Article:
Auditory Verbal Agnosia
Author: Catherine Guilbeau
Auditory verbal agnosia, better known as pure word deafness (PWD), is an exceptionally
rare and specific type of auditory agnosia. Agnosias in general are defined as having
the inability to interpret and understand sensations. Like other agnosias, PWD is
not classified in the Diagnostic and Statistical Manual of Mental Disorders (DSM)
because it is not considered to be a psychological disorder. The primary symptom of
PWD is the inability to comprehend spoken words. PWD patients describe hearing spoken
language as meaningless noise as though the person speaking was talking in a foreign
language. Additionally, it has also been noted that these patients experience greater
difficulty perceiving consonants because they are temporally more dynamic stimuli
compared to vowels which are steady state stimuli (Slevc, Martin, Hamilton, and Joanisse,
2011). Interestingly, patients with PWD maintain the ability to hear environmental
sounds, speak, repeat spoken language, read, and write (Wirkowski, Echausse, Overby,
Ortiz, and Radler, 2006).
Research of PWD patients indicates that this particular type of agnosia is rarely
if ever present in someone from birth. Rather, PWD results from accidents involving
head injuries or traumas; consequently, PWD patients often suffer from additional
injuries as well. The addition of other injuries adds to the complexity of identifying
lesions specific to PWD in the brain. The scarce number of people diagnosed with PWD
also adds to this difficult endeavor: no patient displays damaged areas of the brain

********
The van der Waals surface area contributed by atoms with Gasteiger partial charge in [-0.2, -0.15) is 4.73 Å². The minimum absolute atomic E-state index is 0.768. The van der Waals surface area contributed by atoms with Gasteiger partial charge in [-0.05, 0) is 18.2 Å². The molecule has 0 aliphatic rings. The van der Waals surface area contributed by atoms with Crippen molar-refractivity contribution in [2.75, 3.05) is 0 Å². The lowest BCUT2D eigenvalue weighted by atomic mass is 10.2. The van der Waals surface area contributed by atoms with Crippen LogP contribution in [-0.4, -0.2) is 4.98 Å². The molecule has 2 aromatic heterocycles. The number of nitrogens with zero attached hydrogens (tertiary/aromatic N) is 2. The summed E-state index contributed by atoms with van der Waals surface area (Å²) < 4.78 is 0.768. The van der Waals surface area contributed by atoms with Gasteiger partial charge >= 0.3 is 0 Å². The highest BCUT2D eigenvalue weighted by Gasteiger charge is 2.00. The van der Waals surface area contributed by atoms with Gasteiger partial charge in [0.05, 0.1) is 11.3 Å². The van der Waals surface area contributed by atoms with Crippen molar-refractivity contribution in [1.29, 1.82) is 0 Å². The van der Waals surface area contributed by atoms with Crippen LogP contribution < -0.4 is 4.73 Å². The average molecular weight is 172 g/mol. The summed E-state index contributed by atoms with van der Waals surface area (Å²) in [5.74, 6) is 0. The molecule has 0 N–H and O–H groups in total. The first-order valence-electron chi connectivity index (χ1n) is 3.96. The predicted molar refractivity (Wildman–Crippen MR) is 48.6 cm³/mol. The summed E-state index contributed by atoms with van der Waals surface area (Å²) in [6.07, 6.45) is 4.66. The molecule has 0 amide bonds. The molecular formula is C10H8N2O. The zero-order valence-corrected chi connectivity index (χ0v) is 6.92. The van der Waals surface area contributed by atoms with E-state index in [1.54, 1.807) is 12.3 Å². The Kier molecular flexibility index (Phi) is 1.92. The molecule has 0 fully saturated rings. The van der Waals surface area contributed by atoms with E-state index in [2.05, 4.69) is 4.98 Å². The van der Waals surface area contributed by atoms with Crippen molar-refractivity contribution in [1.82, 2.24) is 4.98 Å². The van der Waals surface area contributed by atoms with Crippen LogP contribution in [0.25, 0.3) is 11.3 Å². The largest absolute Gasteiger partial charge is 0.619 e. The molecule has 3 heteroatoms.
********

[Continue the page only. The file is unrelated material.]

in exactly the same places. Though difficulties in identifying the physical causes
of PWD have been encountered, two dominant areas of the brain, both involving damage
to the temporal lobe, have been identified as contributing to the cause of PWD (Zhu,
Lv, Shan, Xu, and Luo, 2010).
The most common group of areas damaged in cases of PWD are the temporal lobes, especially
the transverse temporal gyri also known as Heschl's gyri (Wirkowski et al., 2006).
Heschl's gyri are the first cortical structures to process incoming auditory information
and are unique in their position within the lobes as the only parts that run toward
the center of the brain. Difficulty in identifying lesioned areas of the brain associated
with PWD not only involves where the lesion is but when in the process of hearing
the lesion affects auditory functions. Because damage to the temporal lobes bilaterally
interrupts language comprehension early in the auditory process, it is unclear if
understanding language can be localized to Heschl's gyri or if auditory information
is being cut off before reaching the part of the brain that interprets language.
A second and less dominant group of damaged areas present in PWD patients involve
unilateral lesions in the left temporal lobe (Slevc et al., 2011). Previously, researchers
have identified the left hemisphere as the more dominant hemisphere for language functions
and processing rapid temporal aspects of sounds, an ability which is imperative for
identifying consonants. Though the right hemisphere also contributes to auditory processes,
it serves a more dominant role in processing environmental sounds or spectral aspects
of sound, faculties which are intact for PWD patients. Specifically, the superior
temporal cortex, which processes frequency of sound, and the planum temporal, which